We are witnessing the astounding, liberating transformation of an era, of the world, of reality, perhaps of man himself. We are perched on the rim of a volcano, and from all around there comes the thunder of war, of a war that first ravages one part of the globe and then involves the world as a whole, like a cancerous metastasis. As I am from Trieste, I come from Italy, but also from a small part of that central European civilization that before its time intuited, lived, and staged an upheaval comparable in history only with the demise of the world of antiquity. We live in a reality like the one described and foreseen by Musil; a reality floating on air with no foundations, made up of many copies of originals that have been lost or may never have existed, where events seem to be Parallel Actions similar to others that nevertheless do not happen, where a person feels as if he were multiple centrifuged beings, as if he were a scattering of islands rather than a single, compact whole. We have entered the control room of life’s factory, where we do not know if our great-grandchildren will be like us, how much they will be like us, whether they will share our passions or whether they will be almost another species. Reality is a theatre set that is constantly taken down, and we move across it like Don Quixote through La Mancha. We have created no Don Quixote, at most an Amadis of Gaul, and our old costumes wardrobe collects dust and gets even older and worse in this universal translocation that is taking place; yet this also plays its part in the shaping of a reality that is difficult to imagine. In its present and future – which is already partly our present, but is also still partly the future for us - Nietzsche and Dostoyevky foresaw the universal advent of nihilism. Much will depend on whether, like Nietzche, we experience it as a liberation to be celebrated, or whether, like Dostoyevky, as an illness to be cured of.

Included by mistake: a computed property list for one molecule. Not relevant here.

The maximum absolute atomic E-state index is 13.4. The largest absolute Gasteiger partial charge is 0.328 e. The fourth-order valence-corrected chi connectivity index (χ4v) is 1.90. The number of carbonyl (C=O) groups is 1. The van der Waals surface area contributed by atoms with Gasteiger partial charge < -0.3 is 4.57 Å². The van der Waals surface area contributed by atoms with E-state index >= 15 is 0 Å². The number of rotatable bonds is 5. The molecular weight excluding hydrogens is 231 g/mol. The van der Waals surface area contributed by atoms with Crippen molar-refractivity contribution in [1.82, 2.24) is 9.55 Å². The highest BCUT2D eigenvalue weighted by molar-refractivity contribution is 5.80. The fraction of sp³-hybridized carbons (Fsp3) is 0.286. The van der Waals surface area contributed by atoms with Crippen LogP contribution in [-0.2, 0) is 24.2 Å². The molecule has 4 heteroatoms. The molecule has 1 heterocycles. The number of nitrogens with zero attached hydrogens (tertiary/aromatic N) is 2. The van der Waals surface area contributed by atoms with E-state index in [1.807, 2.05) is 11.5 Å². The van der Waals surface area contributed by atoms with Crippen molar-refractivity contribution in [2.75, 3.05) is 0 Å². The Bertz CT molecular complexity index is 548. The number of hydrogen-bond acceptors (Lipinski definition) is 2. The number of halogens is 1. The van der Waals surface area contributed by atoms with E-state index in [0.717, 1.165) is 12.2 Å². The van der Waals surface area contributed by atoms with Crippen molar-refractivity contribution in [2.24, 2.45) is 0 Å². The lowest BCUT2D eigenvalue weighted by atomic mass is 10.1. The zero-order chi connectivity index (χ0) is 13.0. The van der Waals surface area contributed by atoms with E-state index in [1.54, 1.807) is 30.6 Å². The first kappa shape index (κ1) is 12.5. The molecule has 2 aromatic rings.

A person from Trieste is particularly inclined to be a man with no features and to seek the identity he is unsure of in literature. The Award bestowed upon me today generously highlights the strong sense of Europe in my writing. I was born and have lived in a border town which at certain times was itself a frontier; indeed, it was made up and woven of frontiers that split it spiritually, separating the city from the city itself, criss-crossing it like scars on a body. Only a truly united Europe can turn frontiers between its nations and cultures into bridges that join them rather than barriers that separate them.

European unity should not induce fear. In fact, we are already living a situation that is European rather than national. This de facto European unity will have to move more and more towards institutional unity, though the way forward is plagued by difficulties and setbacks. Love of Europe does not presuppose some Eurocentric, myopic pride; the centre of the world nowadays is anywhere, and will brook no iniquitous domination of one particular area. European humanism is also a battle for the equality of any of man’s provinces, as Canetti called it. In the helter-skelter of political, cultural or social transformation, democracy sometimes wavers. Spain, which has undergone an incredible renewal in a few years, is a great example of how modernisation can, and should, be synonymous with the upsurge and victory of democracy.

Europe is not about levelling up differences, but rather about formimg a chorus in harmony, in which Oviedo will be no less Asturian and Trieste will be no less ‘Triestian’ or Italian. Unity does not exist without diversity, and vice-versa. Dante said that he lad learnt to love Florence by dint of drinking water from the River Arno, but he added that our homeland is the world, just as the sea is for its fish.

Thank You.